The Twelve Days of Christmas
We have all heard the nonsense rhyme, “The Twelve Days of Christmas” set to music, but what we are not familiar with is its serious purpose when it was written.
Between 1558 and 1829 until Parliament finally emancipated Catholics in England, Catholics were prohibited from public or private practice of their faith by law. It was a crime to be a Catholic, so secrecy was important. To be caught practicing the Catholic faith or caught with “written words” indicating adherence to the Catholic faith could mean imprisonment or capital punishment in a brutal fashion.
As a result, Catholics developed “The Twelve Days of Christmas” set to song and repetition so that Catholic youngsters would learn the essence of their faith under the cover of symbols. In the stanzas “true love” does not refer to earthly love but God himself and “me” refers to every baptized person.
So the elements of “The Twelve Days of Christmas” unfolds for the reader as a bit of a religious tract outlining the tenants of the Catholic faith, although its original reasons for being has been lost until now.
One Partridge in the Pear Tree – Jesus Christ, Son of God.
Two Turtle Doves – Old and New Testaments.
Three French Hens – faith, hope and charity theological virtues.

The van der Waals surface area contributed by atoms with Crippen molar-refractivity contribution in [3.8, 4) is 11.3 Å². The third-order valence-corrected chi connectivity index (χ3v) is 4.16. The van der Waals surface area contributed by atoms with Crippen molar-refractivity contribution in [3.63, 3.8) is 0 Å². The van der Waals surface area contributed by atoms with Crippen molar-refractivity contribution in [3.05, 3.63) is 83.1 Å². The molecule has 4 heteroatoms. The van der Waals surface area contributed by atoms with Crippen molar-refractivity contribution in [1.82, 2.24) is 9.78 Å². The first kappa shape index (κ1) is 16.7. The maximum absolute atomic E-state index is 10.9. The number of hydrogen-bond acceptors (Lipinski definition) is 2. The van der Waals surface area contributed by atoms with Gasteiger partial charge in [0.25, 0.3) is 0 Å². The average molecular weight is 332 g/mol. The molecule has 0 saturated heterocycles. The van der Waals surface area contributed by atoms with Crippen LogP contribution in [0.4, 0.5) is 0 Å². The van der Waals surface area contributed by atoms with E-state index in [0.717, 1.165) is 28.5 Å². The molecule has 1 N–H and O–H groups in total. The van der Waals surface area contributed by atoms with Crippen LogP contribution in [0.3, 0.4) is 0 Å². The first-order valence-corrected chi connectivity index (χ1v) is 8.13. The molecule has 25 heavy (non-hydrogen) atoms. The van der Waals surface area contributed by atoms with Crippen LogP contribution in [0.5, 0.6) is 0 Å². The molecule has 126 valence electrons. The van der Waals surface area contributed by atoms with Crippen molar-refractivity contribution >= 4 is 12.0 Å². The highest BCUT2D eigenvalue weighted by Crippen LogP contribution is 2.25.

Four Calling Birds – 4 Gospels or the 4 Evangelists (Matthew, Mark, Luke, and John).
Five Golden Rings – first five books of the Old Testament known as the Pentateuch outlining the history of the human fall from grace.
Six Geese a-laying – 6 days of creation.
Seven Swans a-swimming – 7 sacraments or 7 gifts (wisdom, understanding, counsel fortitude, knowledge, piety, fear of God) of the Holy Spirit.
Eight Maids a-milking – 8 beatitudes.
Nine Ladies a-dancing – 9 fruits (love, joy, peace, patience, kindness, faithfulness, goodness, gentleness, and self-control) of the Holy Spirit.
Ten Lords a-leaping – 10 Commandments.
Eleven Pipers piping – 11 faithful apostles.
Twelve Drummers a-drumming – 12 points of doctrine in the Apostle’s Creed.
So you have an outline of the Catholic faith that parents could go on and explain to their children without having to rely on the written word which was learned by repetition. As emancipation of Catholics set in, the original meaning of “The Twelve Days of Christmas” passed by the wayside and the rhyme that we know emerged with no religious significance.
Happy Holidays to All!
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